Britain’s voice at the IOC is thrilled that city has ‘guarded and cherished’ the Olympic spirit and is sure the cynics will be proved wrong
Sir Craig Reedie is often asked whether it is impossible for London to match Beijing’s amazing Olympics. “We don’t need to,” answers the only Briton on the executive of the International Olympic Committee.
“The Beijing Games were the greatest celebration of national pride by the biggest country in the world. We will do it differently.
“As I said to my fellow IOC members in Singapore, if they voted for London to stage the Games, we would guard the Olympic spirit, cherish it and proudly hand it on. We have guarded and cherished it and now have one month to proudly hand it on.”
On Thursday, the day before the opening ceremony, Reedie could be elected as one of two new vice-presidents of the IOC. If that happens he will be the first Briton in the role since Lord Burghley 46 years ago.
These days, Olympic officials hold Britain in such high regard that IOC president Jacques Rogge spoke at the weekend of the Games coming back to the country which invented modern sport. However, the mood was very different in 1994 when Reedie, then chairman of the British Olympic Association, was elected to the IOC. Britain looked like a country with an Olympic past and no future.
That year Manchester lost out to Sydney for the right to stage the 2000 Games, having already missed out to Atlanta for the 1996 edition. Those two disappointments followed Birmingham’s failed attempt to stage the 1992 Games which went to Barcelona.
“We had to find out why regional British cities couldn’t win,” he says. “It took us no time to work out that, if we came back into the bidding business, it should be with London. The world wants to come to London.”
Could it also be that the wives of his IOC colleagues like going to Harrods and other London shops? “You’re being cynical,” says the 71-year-old sharply.
“To host an Olympics, you need size. Manchester is a booming city but it has about two and a half million people. Sydney was four million people and it was only just big enough to host the Games. But it took quite a long time to put a London bid together.”
And, even then, it nearly came unstuck at the shortlist stage. Not only was London ranked fourth behind Paris, Madrid and New York but the 2012 bid leader, Barbara Cassani, resigned. Not everyone was convinced that Seb Coe should succeed her.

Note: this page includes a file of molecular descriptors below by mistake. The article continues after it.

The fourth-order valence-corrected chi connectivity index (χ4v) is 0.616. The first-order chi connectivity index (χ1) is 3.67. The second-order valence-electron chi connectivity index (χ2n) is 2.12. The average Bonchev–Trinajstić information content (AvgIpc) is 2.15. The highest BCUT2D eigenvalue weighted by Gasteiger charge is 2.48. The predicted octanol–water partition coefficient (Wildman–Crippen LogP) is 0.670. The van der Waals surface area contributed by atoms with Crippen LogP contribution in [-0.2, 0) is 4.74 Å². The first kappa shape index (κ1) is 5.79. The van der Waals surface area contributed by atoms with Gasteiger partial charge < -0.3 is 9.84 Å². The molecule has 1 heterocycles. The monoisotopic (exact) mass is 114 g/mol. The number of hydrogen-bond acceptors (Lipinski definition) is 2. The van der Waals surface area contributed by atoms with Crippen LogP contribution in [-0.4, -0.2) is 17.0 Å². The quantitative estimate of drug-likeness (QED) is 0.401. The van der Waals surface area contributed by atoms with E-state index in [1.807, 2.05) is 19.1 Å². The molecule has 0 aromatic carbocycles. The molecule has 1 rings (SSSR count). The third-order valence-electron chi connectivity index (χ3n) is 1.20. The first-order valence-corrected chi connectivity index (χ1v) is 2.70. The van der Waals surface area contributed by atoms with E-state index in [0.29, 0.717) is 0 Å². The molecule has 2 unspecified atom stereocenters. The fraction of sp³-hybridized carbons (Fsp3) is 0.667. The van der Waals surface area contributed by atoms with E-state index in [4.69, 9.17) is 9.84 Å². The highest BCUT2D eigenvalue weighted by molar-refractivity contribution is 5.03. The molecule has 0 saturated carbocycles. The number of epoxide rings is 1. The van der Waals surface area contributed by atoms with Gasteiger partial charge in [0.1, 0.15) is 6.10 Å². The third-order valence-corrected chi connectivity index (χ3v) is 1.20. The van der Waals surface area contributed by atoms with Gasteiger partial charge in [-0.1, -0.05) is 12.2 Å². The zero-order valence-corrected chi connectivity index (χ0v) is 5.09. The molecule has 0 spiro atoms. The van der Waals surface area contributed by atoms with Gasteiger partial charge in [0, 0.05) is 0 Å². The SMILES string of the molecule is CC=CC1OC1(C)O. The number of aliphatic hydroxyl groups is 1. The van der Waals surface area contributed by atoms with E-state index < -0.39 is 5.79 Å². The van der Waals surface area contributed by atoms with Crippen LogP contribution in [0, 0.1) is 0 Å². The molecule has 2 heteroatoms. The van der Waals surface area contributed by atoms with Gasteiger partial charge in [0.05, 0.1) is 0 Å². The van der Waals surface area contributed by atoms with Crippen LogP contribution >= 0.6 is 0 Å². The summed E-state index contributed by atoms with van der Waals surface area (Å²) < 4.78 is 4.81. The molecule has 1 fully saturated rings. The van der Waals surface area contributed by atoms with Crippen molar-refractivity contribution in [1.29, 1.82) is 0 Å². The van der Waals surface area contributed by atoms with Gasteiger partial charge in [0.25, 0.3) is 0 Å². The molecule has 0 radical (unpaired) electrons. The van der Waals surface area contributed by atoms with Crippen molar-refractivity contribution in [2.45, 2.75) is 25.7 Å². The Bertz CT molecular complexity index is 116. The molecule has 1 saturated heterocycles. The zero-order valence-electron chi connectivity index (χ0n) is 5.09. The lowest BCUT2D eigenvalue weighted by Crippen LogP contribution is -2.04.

Richard Caborn, then sports minister, had to persuade the deputy prime minister John Prescott, who was not happy about a Tory leading the bid. Reedie had his own doubts about Coe and met the former Olympic champion at the Trafalgar Hilton hotel before agreeing to his appointment
“I told him it was serious, it would involve a huge effort and it was not something he could do two days a week. Seb said he understood so I advised him to go to Barcelona to see Juan Antonio Samaranch [the former IOC president] who thought very highly of Seb, as it would send all the right messages that the leader of a London bid understood how the IOC worked.
“It was quite brave to make him leader but, boy, has it worked. His political skills have been considerable. His media skills are without par. He is outstanding in every way. Having won the bid, then it was a question of putting together the right people in the right places.”
A bold claim given the G4S security fiasco but Reedie defends the organisers. “I don’t think it could have been foreseen that a company, which routinely has hundreds of thousands of employees all round the world and are absolute experts at this, should have found it so difficult to do what they were asked to do. I was surprised to hear the story when it broke a few days ago but Locog are involved with the Government in solving the problem.”